First, standard form allows us to write the equations for vertical lines, which is not possible in slope-intercept form. In particular, our book would not have cleared the fraction in example 4. This example demonstrates why we ask for the leading coefficient of x to be "non-negative" instead of asking for it to be "positive".

This gives us the standard form: Now, we must convert to standard form.

However it will become quite useful later. We can move the x term to the left side by adding 2x to both sides. First, we need to move the x-term to the left side of the equation so we add 3x to both sides. We need the x-term to be positive, so multiply the equation by -1 to get our answer: I have seen it where fractions have been allowed to stay in standard form.

We have seen that we can transform slope-intercept form equations into standard form equations.

For horizontal lines, that coefficient of x must be zero. It is a very useful skill that will come in handy later in the year. This is done by subtracting mx from both sides. Discussion The standard form of a line is just another way of writing the equation of a line.

Any line parallel to the given line must have that same slope. Doing this gives us: Finally, we must get rid of the fraction so, we clear the fraction by multiplying by the common denominator of all of the terms which is 4. Substitution gives us the equation of the line as: This topic will not be covered until later in the course so we do not need standard form at this point.

There are a number of reasons. Recall that the slope-intercept form of a line is: To change this into standard form, we start by moving the x-term to the left side of the equation. Again, start by moving the x-term to the left. However, for our class, we will clear the fractions.

Let us look at the typical parallel line problem. Write the equation of the line: First, we have to write the equation of a line using the given information. Here, the coefficient of the x-term is a positive integers and all other values are integers, so we are done.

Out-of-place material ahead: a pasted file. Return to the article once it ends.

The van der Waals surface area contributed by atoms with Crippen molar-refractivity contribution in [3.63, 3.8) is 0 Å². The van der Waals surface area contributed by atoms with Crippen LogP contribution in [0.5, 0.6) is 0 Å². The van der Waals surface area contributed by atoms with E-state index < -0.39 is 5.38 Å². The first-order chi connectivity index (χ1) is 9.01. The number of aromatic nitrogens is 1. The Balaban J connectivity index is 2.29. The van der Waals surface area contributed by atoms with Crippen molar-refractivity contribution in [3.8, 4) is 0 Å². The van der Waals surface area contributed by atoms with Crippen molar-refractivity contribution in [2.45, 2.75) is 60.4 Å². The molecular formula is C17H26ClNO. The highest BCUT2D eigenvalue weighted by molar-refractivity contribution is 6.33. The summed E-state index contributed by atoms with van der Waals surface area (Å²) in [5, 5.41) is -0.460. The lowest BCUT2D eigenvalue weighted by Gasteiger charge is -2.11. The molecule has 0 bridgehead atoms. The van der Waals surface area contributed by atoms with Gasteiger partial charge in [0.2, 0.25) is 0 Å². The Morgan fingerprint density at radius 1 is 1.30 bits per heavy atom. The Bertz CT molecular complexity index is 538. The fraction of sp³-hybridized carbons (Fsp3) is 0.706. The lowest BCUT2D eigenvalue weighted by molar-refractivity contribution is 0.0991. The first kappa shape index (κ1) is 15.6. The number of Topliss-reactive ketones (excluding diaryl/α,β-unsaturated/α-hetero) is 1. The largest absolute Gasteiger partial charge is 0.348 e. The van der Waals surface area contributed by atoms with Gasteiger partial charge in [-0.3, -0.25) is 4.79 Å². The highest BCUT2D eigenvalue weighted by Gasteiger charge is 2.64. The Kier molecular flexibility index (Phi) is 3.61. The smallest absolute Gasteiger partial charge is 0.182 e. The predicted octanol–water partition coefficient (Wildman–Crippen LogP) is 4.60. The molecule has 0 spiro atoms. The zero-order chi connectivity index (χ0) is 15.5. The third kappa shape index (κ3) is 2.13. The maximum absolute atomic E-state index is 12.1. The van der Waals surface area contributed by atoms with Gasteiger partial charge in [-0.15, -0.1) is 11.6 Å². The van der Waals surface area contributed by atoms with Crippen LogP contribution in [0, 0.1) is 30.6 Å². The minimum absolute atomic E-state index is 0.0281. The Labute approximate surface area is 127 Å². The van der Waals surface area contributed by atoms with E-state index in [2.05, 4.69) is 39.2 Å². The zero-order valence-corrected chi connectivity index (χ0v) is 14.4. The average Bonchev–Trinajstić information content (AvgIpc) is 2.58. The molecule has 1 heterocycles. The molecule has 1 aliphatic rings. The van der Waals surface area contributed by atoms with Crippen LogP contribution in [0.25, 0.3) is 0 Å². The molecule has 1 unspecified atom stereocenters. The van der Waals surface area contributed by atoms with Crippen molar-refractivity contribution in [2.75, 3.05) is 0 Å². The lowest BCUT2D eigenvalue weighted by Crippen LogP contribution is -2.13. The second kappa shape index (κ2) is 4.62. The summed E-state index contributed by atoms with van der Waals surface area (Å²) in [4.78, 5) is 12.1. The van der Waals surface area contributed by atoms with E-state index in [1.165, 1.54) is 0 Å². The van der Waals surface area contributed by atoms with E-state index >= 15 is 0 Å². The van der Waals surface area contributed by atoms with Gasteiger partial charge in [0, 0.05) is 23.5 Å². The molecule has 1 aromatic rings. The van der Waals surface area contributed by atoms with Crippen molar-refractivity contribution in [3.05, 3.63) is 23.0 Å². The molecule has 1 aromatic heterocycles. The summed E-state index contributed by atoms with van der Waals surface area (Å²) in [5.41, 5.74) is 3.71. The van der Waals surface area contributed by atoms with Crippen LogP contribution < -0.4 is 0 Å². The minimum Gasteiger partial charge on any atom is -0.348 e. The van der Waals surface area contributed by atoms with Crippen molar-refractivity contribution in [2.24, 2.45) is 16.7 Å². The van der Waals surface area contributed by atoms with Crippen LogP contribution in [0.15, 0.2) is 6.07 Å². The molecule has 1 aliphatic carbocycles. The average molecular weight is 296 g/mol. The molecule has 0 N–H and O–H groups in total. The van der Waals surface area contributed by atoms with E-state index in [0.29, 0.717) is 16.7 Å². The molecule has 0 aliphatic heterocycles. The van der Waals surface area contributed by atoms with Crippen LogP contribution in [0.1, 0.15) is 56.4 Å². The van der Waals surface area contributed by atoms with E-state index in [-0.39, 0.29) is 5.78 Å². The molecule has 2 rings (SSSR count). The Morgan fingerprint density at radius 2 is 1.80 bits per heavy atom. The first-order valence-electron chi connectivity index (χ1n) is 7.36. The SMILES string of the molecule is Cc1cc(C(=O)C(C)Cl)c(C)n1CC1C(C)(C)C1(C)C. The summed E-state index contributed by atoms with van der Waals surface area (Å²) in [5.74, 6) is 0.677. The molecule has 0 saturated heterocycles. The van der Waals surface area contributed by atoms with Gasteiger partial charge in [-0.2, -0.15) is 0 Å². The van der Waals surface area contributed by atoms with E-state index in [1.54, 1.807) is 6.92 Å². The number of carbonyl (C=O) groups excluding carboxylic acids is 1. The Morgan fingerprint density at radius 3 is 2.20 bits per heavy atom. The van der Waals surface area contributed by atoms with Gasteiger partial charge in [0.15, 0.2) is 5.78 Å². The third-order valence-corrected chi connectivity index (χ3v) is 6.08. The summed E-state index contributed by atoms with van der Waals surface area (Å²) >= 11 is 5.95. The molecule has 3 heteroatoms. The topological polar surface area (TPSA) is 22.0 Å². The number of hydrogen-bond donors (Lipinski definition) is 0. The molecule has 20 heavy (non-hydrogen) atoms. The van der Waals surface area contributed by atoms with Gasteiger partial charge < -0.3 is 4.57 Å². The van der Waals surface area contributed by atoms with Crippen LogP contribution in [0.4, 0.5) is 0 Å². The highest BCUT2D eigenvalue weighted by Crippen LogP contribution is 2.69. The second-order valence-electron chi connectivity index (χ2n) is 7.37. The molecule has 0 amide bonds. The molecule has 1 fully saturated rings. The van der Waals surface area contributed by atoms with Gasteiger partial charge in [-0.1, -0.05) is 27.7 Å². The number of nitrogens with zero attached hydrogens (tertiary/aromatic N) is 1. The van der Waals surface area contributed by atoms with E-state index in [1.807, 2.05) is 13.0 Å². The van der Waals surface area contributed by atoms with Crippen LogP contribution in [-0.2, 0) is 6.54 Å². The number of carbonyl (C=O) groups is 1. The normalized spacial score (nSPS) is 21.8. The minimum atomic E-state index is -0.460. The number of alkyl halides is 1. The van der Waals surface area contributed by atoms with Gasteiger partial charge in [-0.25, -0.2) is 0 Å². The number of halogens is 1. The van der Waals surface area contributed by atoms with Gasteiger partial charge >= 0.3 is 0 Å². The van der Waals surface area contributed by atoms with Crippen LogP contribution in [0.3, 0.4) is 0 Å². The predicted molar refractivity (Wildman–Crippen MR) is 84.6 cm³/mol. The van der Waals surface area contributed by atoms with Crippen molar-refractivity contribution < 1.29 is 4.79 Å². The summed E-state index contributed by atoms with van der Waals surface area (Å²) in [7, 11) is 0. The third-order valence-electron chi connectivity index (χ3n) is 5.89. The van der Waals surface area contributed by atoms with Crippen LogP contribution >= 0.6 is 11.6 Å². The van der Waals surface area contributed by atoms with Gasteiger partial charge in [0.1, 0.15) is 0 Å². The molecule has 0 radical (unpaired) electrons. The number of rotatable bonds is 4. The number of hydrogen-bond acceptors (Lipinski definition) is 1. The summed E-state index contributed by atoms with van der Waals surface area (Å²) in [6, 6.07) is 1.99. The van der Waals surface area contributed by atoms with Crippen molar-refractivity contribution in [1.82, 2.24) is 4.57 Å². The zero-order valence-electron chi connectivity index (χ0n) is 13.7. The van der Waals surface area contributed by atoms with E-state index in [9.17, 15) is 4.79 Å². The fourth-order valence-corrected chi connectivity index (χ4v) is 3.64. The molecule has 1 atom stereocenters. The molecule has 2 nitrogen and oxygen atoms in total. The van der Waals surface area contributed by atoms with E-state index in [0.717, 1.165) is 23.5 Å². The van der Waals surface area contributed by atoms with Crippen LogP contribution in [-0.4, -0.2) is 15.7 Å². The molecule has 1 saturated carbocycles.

A third reason to use standard form is that it simplifies finding parallel and perpendicular lines. The authors would have left the answer as: Standard Form of a Line by: Remember that vertical lines have an undefined slope which is why we can not write them in slope-intercept form.

The coefficient of the x-term should be a positive integer value, so we multiply the entire equation by an integer value that will make the coefficient positive, as well as, all of the coefficeints integers.A) Write an equation in standard from and in slope intercept form for the line described through (3,10), parallel y= -4 B) Write an equation in sloper intercept form and in standard form for the line passing through (2,6) and perpendicular to x = You can put this solution on YOUR website!

Write the slope intercept form of the equation of the line described.

through: (-4,0), parallel to y=3x/ Step 1. We can find the slope by recognizing that parallel lines have the same slope. Write an equation for the line described in standard form. through (±1, 7) and (8, ±2) 62/87,21 First, find the slope.

Write the equation in point-slope formula and change to standard form.

through (±4, 3) with y-intercept 0 62/87,21 First, find the slope of the line. Use the point-slope form to. Write the equation of the line, in slope-intercept form, that passes through (6,-4) and is perpendicular to the line y=3x+2.

y=-1/3x-2 A drama club goes to the movies. Write the equation of the line containing the point (15,5) with a slope of 2/3. y=2/3x-5 Write the equation of the line containing the point (-8,-9) with a slope of 3/2. Write the standard form of the equation of the line described.

9) through: (,), parallel to y x 10) through: (,), parallel to y x.

DownloadWrite an equation in standard form for the line described to a tee

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